The international team mediating in the talks between the Mozambican government and the country’s Renamo rebels has pledged to draw up a new proposal on decentralization, which can win consensus from both sides.

According to the co-ordinator of the mediators, European Union representative Mario Raffaelli, the mediating team had met again on Wednesday with each side separately. This has been the mediators’ preferred way of working since the fourth round of talks in October. It means that the joint commission between the government and Renamo scarcely ever meets in plenary session.

In late October, the mediators left their first proposal on decentralization for the government and Renamo to discuss. There must have been some objections to it, since the mediators are now drafting a second proposal, which will take the reactions of the two delegations into account.

“The mediators are going to produce a second version of the proposal, taking into consideration the factors that have emerged in the discussions held,” Raffaelli said here Thursday. He, however,i gave no specific details of what either side had told the mediators. Nor could he give reporters any timetable for the next stages in the talks.

The mediators’ original proposal, published in the independent weekly, Savana, proposed that a truce be declared — but only after the two sides have agreed a series of proposals on decentralization and submitted them to the country’s parliament, the Assembly of the Republic.

The “decentralization” which interests Renamo is taking control of the six central and northern provinces where it claims, against the facts, that it won the 2014 general election. The mediators’ document did not mention this Renamo claim, but made some more general proposals about provincial governance.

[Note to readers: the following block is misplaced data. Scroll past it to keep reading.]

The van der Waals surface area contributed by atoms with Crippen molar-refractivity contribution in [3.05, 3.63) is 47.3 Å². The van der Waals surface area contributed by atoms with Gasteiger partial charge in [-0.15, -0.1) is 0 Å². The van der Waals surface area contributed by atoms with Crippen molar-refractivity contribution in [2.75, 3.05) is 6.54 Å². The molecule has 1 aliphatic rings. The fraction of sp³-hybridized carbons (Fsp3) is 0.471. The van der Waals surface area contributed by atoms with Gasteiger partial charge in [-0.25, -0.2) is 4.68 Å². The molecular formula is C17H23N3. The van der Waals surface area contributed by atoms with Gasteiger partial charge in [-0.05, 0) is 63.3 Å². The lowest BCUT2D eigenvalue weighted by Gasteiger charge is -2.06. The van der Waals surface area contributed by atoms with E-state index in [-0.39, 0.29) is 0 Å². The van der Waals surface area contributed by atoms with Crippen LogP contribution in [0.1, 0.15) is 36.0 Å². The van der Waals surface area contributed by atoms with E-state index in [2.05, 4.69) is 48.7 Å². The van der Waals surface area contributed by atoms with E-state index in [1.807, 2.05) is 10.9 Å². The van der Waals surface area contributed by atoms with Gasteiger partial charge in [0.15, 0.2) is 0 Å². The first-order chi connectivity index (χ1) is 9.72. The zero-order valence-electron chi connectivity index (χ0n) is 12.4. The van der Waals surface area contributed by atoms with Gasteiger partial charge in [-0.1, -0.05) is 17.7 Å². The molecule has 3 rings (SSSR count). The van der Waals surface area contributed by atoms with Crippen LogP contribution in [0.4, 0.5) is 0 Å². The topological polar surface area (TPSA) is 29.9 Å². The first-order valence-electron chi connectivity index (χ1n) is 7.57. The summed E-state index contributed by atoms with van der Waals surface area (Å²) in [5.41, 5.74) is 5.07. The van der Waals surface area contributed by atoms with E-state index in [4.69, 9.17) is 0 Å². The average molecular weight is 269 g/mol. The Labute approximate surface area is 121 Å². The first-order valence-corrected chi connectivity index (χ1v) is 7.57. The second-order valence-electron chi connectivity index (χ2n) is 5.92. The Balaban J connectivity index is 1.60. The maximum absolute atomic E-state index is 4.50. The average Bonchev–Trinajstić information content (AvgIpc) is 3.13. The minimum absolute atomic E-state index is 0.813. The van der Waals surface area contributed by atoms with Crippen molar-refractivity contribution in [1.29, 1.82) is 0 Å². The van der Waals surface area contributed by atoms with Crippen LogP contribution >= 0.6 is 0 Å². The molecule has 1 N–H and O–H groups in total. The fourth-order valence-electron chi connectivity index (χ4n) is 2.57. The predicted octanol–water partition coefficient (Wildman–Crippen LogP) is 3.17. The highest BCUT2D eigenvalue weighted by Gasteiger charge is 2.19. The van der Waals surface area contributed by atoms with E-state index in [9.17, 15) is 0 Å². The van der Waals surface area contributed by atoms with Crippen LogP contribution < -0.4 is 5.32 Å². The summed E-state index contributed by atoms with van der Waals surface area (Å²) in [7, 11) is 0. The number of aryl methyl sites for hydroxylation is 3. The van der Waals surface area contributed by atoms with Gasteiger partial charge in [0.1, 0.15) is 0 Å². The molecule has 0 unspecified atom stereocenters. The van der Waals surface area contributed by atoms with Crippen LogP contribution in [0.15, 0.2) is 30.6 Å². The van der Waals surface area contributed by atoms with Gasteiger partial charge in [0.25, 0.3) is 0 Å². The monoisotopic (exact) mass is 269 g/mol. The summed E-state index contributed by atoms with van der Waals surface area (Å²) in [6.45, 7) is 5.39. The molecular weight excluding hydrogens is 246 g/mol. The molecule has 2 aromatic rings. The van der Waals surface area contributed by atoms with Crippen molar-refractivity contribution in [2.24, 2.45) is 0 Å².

The provincial government, the document says, “is headed by the Provincial Governor, chosen locally”. The use of the word “chosen” sidesteps the issue of whether the governors should be appointed or elected.

Each province, the document argues, should be granted “a certain degree of financial autonomy to be exercised within the framework of the Constitution and the law, respecting the principles of budgetary stability, stability of financial relations, solidarity between the provinces, coordination, transparency and control”.

The mediators wanted their proposals to guide amendments to the Constitution and once these amendments are deposited in the Assembly of the Republic, a truce would be declared “to make it possible to discuss and solve the matter of Renamo provisional governance in the provinces in a more favourable environment”.

Only after agreement is reached on this, and all other matters on the agenda of the joint Commission, would the truce become definitive, to be followed by the long awaited meeting between President Filipe Nyusi and Renamo leader Afonso Dhlakama.

But there is no sign of any of this happening. The current sitting of the Assembly ends on Dec 20, and it would be very difficult for the deputies to discuss and approve constitutional amendments in that time, especially since the parliamentary agenda is already very crowded. including items which cannot be postponed, such as the Economic and Social Plan and the State Budget for 2017, and President Filipe Nyusi’s annual State of the Nation address.